To me, Product Managers and Leaders need to understand how their product is built. I’m not saying they should be coding or playing Architect. I’m advocating for a deep understanding of the technologies being used and how they fit together. For example, a PM building a SaaS product should understand the basics of software engineering, SaaS, SOA, Internet technologies, etc.
A technology-savvy Product Leader has huge advantages like:
- Improved communication (and trust) from your development team.
- Ability to understand tech trends, see how they impact your roadmap, and how they drive innovation.
- Improved communication with your customers. Product Leaders often need to interact with CIOs and CTOs from current or prospective customer companies. For them, it’s important for you to speak confidently in both business and tech terms.
- Ability to understand technical challenges and make educated trade-offs with your team.
I also recommend reading my post What is a Technical Product Manager, Anyway?
Note: To get a solid understanding of the technology behind IoT products, I recommend my post: Internet of Things: A Primer for Product Managers.
Today, users won’t settle for mediocre experiences. A good User Experience (UX) is a must, and all companies are (or should be) jumping on it. UX is an umbrella term for multiple design disciplines that together provide a delightful product experience. If you are new to UX, my post “UX for Product Managers” tells you what you need to know.
Product Lifecycle (from a technical perspective)
Software Product Managers, need to be intimately familiar with the complete lifecycle of their product. From ideation, user validation, software development, QA, staging, deployment, support, Sales and Marketing enablement, etc. We need to understand “how the sausage is made,” so we can understand the development milestones and make sure the product is going in the right direction.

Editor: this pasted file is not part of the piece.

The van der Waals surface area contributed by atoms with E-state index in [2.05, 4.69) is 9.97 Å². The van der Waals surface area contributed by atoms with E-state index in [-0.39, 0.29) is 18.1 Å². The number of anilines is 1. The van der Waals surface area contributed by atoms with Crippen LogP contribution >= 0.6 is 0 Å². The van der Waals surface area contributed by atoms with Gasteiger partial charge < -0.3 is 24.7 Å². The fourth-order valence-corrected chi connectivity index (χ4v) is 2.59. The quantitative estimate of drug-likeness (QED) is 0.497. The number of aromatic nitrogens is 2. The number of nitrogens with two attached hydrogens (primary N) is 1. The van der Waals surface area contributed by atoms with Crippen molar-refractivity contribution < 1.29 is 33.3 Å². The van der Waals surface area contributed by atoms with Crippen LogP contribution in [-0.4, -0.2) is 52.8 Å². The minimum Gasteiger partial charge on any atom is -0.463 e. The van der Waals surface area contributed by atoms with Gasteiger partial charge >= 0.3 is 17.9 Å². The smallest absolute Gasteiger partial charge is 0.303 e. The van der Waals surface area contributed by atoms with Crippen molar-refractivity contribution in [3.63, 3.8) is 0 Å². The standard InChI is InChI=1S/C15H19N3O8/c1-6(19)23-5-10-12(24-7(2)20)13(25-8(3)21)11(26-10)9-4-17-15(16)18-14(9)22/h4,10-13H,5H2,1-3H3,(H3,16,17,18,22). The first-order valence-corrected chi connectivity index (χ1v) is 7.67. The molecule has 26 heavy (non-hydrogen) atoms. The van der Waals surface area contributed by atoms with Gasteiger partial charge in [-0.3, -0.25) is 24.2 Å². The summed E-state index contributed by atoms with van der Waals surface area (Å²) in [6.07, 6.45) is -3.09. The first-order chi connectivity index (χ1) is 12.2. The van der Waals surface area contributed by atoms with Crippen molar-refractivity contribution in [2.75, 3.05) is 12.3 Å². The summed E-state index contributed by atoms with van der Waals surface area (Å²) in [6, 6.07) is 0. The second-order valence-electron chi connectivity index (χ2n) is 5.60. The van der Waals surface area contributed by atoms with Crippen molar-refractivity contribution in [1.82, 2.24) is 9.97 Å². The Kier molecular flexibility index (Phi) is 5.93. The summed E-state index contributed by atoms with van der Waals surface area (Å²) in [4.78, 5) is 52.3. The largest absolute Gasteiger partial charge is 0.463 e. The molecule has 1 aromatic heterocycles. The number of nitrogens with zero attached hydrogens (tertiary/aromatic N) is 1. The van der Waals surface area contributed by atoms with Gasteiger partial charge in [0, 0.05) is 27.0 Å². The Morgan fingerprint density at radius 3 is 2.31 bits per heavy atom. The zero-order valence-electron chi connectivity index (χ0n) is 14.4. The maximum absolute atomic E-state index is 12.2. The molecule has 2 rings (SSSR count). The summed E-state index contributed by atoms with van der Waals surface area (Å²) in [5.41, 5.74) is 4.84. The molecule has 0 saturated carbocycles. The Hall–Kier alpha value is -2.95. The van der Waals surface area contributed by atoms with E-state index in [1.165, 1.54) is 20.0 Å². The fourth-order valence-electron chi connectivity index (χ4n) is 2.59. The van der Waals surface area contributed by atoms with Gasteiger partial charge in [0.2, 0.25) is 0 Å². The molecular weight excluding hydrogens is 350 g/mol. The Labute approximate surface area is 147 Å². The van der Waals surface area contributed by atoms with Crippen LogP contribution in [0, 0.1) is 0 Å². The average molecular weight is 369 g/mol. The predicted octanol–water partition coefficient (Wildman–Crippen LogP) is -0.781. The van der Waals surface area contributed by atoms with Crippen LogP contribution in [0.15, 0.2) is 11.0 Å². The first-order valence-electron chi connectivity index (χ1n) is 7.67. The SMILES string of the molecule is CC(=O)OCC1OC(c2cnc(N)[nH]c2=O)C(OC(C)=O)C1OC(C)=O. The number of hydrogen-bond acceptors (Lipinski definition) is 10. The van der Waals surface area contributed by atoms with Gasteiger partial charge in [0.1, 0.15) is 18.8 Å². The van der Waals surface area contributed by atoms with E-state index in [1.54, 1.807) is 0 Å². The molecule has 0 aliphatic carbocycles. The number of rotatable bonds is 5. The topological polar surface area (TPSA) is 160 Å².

Processes, Methodologies, and Frameworks
Process is important, but it’s often overrated. I find it puzzling how many discussions you find online regarding processes and methodologies. Don’t get me wrong, all PMs should have this knowledge, but process knowledge alone doesn’t make for a good Product Manager.
Processes are different in every company and even standard ones continue to evolve. Great Product Managers can take a course, grab a book, or learn processes on the fly. As long as they have a strong foundation in the four pillars, then the processes can be picked up quickly.
Other processes, methodologies, and frameworks I consider valuable are:
- Agile. A simple internet search will give you a wealth of options for learning Agile. (I don’t advocate any particular version.)
- Prioritization and roadmapping. I like Bruce McCarthy’s approach.
- Pragmatic Marketing.
- ProdBok. The Product Management Book of Knowledge.
- PMI. Knowing how to drive a project to completion is always a good skill to have.
Listen to Interviews with IoT Product Leaders
Now that you know the four pillars of Product Leadership, I recommend you check out my podcast: IoT Product Leadership, where you can listen to my conversations with seasoned Product Leaders working for some of the top IoT companies in the world.
The Bottom Line
Product Leadership is a very challenging profession because we have to juggle a huge breadth of knowledge and moving parts. The vast array of information in this post takes years of study and experience to become comfortable with and eventually master.
The important thing is to always strive for improvement and work every day on becoming a well-rounded Product Leader. I hope this post helps guide you in creating a roadmap for your own professional development and helps you grow stronger in any of your opportunity areas!